On the basis of that limitation, I'm willing to concede the point. There's little doubt that the corruption of multinational corporations exceeds the corruption of at least US politicians. I can't argue the case for politicians of other countries either way.

Blogger James Dixon April 15, 2016 9:25 AM  

Actually, failed to absorb would be more accurate than failed to notice. Sometimes things take a while to sink in.

Anonymous That Would Be Telling April 15, 2016 9:26 AM  

@49 James Dixon:

I have to agree with That Would Be Telling that an order of magnitude seems too high. I would accept double, and be willing to consider even triple. Which I guess also makes me innocent. Your experience in these circles dwarfs mine however, so I would encourage others to reasonably value your opinion over mine.

His personal experiences are colored in such a way that his ability to be objective on the subject is automatically suspect (and let's not go into more detail). For the sake of the discussion, can we retreat to "of the same order of magnitude", which in @48 VD claims is sufficient for the syllogism to be correct?

Blogger Nate April 15, 2016 9:29 AM  

1-5 certain demolish that one aspect of his position but the primary argument he makes is the fact that free trade makes everyone richer. Now... the problem here is he is making the typcial new atheist mistake. Free Trade is works because Trade is good. Well Trade and Free Trade are not the same thing. Its like saying Communism is good because communities are nice to live in.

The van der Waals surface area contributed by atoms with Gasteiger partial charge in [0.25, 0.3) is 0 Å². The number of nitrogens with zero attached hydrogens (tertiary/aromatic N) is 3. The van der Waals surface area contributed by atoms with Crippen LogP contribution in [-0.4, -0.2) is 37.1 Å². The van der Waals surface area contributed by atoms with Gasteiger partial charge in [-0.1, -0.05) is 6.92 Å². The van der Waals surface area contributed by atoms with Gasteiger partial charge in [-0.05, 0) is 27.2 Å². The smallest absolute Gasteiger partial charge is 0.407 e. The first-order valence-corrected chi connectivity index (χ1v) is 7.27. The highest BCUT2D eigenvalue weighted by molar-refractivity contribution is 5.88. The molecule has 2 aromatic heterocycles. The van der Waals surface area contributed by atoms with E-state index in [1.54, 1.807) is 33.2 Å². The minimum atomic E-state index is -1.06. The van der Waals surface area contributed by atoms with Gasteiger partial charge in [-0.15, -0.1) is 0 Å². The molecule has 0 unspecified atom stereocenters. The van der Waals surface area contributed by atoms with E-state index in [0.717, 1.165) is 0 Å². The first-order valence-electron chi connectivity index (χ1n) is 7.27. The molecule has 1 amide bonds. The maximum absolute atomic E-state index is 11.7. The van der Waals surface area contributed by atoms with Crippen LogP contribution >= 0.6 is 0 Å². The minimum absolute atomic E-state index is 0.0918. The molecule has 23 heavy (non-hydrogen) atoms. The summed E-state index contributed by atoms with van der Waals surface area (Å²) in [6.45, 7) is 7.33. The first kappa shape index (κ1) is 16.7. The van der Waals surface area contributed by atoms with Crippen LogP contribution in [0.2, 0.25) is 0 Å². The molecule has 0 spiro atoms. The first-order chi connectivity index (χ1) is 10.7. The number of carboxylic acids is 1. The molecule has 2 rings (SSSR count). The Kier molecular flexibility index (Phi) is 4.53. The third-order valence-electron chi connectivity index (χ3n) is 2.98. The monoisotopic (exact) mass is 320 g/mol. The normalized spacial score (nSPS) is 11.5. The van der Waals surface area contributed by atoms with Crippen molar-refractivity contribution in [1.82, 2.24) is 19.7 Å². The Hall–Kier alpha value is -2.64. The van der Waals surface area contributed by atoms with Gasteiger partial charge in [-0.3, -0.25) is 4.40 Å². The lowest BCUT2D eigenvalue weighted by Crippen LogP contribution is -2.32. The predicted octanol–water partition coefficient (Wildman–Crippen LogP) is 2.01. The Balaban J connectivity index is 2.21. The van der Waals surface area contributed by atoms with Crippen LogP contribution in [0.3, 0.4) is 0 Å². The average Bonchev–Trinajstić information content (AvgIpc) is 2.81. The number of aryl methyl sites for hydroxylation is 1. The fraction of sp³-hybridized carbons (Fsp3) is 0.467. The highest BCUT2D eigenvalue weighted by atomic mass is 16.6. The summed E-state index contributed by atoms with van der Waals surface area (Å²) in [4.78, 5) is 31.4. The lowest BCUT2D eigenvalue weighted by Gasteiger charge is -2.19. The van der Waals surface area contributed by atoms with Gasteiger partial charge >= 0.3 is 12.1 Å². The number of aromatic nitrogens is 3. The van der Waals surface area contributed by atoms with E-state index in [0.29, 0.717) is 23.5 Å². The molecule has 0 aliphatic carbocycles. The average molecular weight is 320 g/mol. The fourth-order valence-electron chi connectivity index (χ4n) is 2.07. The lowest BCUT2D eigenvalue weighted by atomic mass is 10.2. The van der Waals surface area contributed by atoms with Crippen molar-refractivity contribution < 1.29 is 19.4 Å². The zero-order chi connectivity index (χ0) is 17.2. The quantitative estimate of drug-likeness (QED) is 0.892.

The angles he left open are 1) corruption (which you addressed) 2) bait and switch of Free Trade vs Trade and 3) national independence and self-reliance

Anonymous kfg April 15, 2016 9:30 AM  

No having the proper account to do so, I cannot comment at Alpha Game, but I do not believe the subject is entirely OT here, so:

"In a great paradox these three forces are in superficial opposition to each other but in combination support the weight of western civilization."

I prefer to use the metaphor of a guyed mast, rather than pillars. It is because there are three guys mutually opposing each other that the mast stands. There is no apparent paradox.

Blogger James Dixon April 15, 2016 9:32 AM  

> His personal experiences are colored in such a way that his ability to be objective on the subject is automatically suspect

So is for everyone, but experience is the only reliable guide we have in such matters. Documentation of corruption is difficult by definition, and fails to convey either the full nature or magnitude of it.

> People are not born on the take

On the take, no. But we are all born fallen. There but for the grace of God...